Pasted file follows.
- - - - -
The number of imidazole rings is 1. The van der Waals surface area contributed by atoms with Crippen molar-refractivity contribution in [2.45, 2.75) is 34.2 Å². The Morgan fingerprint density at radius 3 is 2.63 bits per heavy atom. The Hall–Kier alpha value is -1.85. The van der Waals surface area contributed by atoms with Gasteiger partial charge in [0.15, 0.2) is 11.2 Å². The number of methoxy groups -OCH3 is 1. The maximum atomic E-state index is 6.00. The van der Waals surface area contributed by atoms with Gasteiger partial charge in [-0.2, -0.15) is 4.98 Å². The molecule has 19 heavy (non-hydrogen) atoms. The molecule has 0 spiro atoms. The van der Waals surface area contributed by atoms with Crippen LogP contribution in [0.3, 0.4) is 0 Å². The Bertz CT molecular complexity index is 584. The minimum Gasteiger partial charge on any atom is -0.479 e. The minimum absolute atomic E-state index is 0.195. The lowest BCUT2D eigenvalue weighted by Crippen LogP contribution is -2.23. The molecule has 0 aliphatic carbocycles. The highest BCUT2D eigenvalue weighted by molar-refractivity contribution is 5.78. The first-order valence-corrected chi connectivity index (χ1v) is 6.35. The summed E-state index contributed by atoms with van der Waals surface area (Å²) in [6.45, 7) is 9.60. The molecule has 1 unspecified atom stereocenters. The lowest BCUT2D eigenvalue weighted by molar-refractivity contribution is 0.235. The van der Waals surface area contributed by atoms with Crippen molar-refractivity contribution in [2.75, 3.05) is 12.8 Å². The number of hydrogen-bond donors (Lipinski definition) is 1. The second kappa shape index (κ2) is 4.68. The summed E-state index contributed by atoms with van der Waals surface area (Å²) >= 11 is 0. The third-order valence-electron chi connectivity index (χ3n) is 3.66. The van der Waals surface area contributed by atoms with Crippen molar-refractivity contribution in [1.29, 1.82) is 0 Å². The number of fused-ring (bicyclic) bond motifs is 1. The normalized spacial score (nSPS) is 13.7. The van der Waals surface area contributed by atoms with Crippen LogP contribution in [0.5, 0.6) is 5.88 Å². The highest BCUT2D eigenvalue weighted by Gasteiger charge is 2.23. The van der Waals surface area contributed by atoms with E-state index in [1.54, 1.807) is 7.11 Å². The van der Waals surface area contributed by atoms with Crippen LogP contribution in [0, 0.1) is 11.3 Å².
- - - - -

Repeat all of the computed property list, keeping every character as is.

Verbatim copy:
The number of imidazole rings is 1. The van der Waals surface area contributed by atoms with Crippen molar-refractivity contribution in [2.45, 2.75) is 34.2 Å². The Morgan fingerprint density at radius 3 is 2.63 bits per heavy atom. The Hall–Kier alpha value is -1.85. The van der Waals surface area contributed by atoms with Gasteiger partial charge in [0.15, 0.2) is 11.2 Å². The number of methoxy groups -OCH3 is 1. The maximum atomic E-state index is 6.00. The van der Waals surface area contributed by atoms with Gasteiger partial charge in [-0.2, -0.15) is 4.98 Å². The molecule has 19 heavy (non-hydrogen) atoms. The molecule has 0 spiro atoms. The van der Waals surface area contributed by atoms with Crippen LogP contribution in [0.3, 0.4) is 0 Å². The Bertz CT molecular complexity index is 584. The minimum Gasteiger partial charge on any atom is -0.479 e. The minimum absolute atomic E-state index is 0.195. The lowest BCUT2D eigenvalue weighted by Crippen LogP contribution is -2.23. The molecule has 0 aliphatic carbocycles. The highest BCUT2D eigenvalue weighted by molar-refractivity contribution is 5.78. The first-order valence-corrected chi connectivity index (χ1v) is 6.35. The summed E-state index contributed by atoms with van der Waals surface area (Å²) in [6.45, 7) is 9.60. The molecule has 1 unspecified atom stereocenters. The lowest BCUT2D eigenvalue weighted by molar-refractivity contribution is 0.235. The van der Waals surface area contributed by atoms with Crippen molar-refractivity contribution in [2.75, 3.05) is 12.8 Å². The number of hydrogen-bond donors (Lipinski definition) is 1. The second kappa shape index (κ2) is 4.68. The summed E-state index contributed by atoms with van der Waals surface area (Å²) >= 11 is 0. The third-order valence-electron chi connectivity index (χ3n) is 3.66. The van der Waals surface area contributed by atoms with Crippen molar-refractivity contribution in [1.29, 1.82) is 0 Å². The number of fused-ring (bicyclic) bond motifs is 1. The normalized spacial score (nSPS) is 13.7. The van der Waals surface area contributed by atoms with Crippen LogP contribution in [0.5, 0.6) is 5.88 Å². The highest BCUT2D eigenvalue weighted by Gasteiger charge is 2.23. The van der Waals surface area contributed by atoms with E-state index in [1.54, 1.807) is 7.11 Å². The van der Waals surface area contributed by atoms with Crippen LogP contribution in [0, 0.1) is 11.3 Å².